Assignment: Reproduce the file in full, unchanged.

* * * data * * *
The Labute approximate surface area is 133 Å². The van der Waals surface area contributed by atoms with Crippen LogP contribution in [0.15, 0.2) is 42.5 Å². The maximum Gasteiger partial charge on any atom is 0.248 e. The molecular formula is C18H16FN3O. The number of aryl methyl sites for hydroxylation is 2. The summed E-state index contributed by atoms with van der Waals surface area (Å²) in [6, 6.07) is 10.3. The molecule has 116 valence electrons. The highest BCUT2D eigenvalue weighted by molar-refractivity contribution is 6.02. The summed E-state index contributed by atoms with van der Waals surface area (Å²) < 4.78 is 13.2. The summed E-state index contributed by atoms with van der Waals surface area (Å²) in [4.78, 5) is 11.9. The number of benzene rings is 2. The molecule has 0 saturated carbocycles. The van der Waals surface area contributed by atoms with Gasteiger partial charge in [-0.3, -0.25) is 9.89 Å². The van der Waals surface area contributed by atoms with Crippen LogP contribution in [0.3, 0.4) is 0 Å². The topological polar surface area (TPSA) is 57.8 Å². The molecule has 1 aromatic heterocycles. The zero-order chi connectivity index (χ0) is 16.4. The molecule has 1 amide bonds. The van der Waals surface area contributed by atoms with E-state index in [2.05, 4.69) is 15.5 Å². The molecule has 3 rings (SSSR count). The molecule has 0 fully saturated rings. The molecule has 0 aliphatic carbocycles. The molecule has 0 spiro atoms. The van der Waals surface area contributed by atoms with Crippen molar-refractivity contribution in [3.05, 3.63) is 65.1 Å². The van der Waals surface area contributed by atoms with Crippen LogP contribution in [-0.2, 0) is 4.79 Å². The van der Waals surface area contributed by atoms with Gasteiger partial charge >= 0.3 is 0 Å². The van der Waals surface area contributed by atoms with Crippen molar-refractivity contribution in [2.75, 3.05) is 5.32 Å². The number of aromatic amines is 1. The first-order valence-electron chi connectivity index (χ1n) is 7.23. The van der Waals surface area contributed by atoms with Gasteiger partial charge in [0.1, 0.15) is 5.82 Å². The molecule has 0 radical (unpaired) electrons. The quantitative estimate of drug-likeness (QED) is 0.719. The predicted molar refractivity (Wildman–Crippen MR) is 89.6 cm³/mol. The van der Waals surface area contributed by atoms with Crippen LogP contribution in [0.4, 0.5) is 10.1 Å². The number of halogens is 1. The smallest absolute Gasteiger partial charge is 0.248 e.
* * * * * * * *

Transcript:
The Labute approximate surface area is 133 Å². The van der Waals surface area contributed by atoms with Crippen LogP contribution in [0.15, 0.2) is 42.5 Å². The maximum Gasteiger partial charge on any atom is 0.248 e. The molecular formula is C18H16FN3O. The number of aryl methyl sites for hydroxylation is 2. The summed E-state index contributed by atoms with van der Waals surface area (Å²) in [6, 6.07) is 10.3. The molecule has 116 valence electrons. The highest BCUT2D eigenvalue weighted by molar-refractivity contribution is 6.02. The summed E-state index contributed by atoms with van der Waals surface area (Å²) < 4.78 is 13.2. The summed E-state index contributed by atoms with van der Waals surface area (Å²) in [4.78, 5) is 11.9. The number of benzene rings is 2. The molecule has 0 saturated carbocycles. The van der Waals surface area contributed by atoms with Gasteiger partial charge in [-0.3, -0.25) is 9.89 Å². The van der Waals surface area contributed by atoms with Crippen LogP contribution in [0.3, 0.4) is 0 Å². The topological polar surface area (TPSA) is 57.8 Å². The molecule has 1 aromatic heterocycles. The zero-order chi connectivity index (χ0) is 16.4. The molecule has 1 amide bonds. The van der Waals surface area contributed by atoms with E-state index in [2.05, 4.69) is 15.5 Å². The molecule has 3 rings (SSSR count). The molecule has 0 fully saturated rings. The molecule has 0 aliphatic carbocycles. The molecule has 0 spiro atoms. The van der Waals surface area contributed by atoms with Crippen molar-refractivity contribution in [3.05, 3.63) is 65.1 Å². The van der Waals surface area contributed by atoms with Crippen LogP contribution in [-0.2, 0) is 4.79 Å². The van der Waals surface area contributed by atoms with Gasteiger partial charge >= 0.3 is 0 Å². The van der Waals surface area contributed by atoms with Crippen molar-refractivity contribution in [2.75, 3.05) is 5.32 Å². The number of aromatic amines is 1. The first-order valence-electron chi connectivity index (χ1n) is 7.23. The van der Waals surface area contributed by atoms with Gasteiger partial charge in [0.1, 0.15) is 5.82 Å². The molecule has 0 radical (unpaired) electrons. The quantitative estimate of drug-likeness (QED) is 0.719. The predicted molar refractivity (Wildman–Crippen MR) is 89.6 cm³/mol. The van der Waals surface area contributed by atoms with Crippen LogP contribution in [0.4, 0.5) is 10.1 Å². The number of halogens is 1. The smallest absolute Gasteiger partial charge is 0.248 e.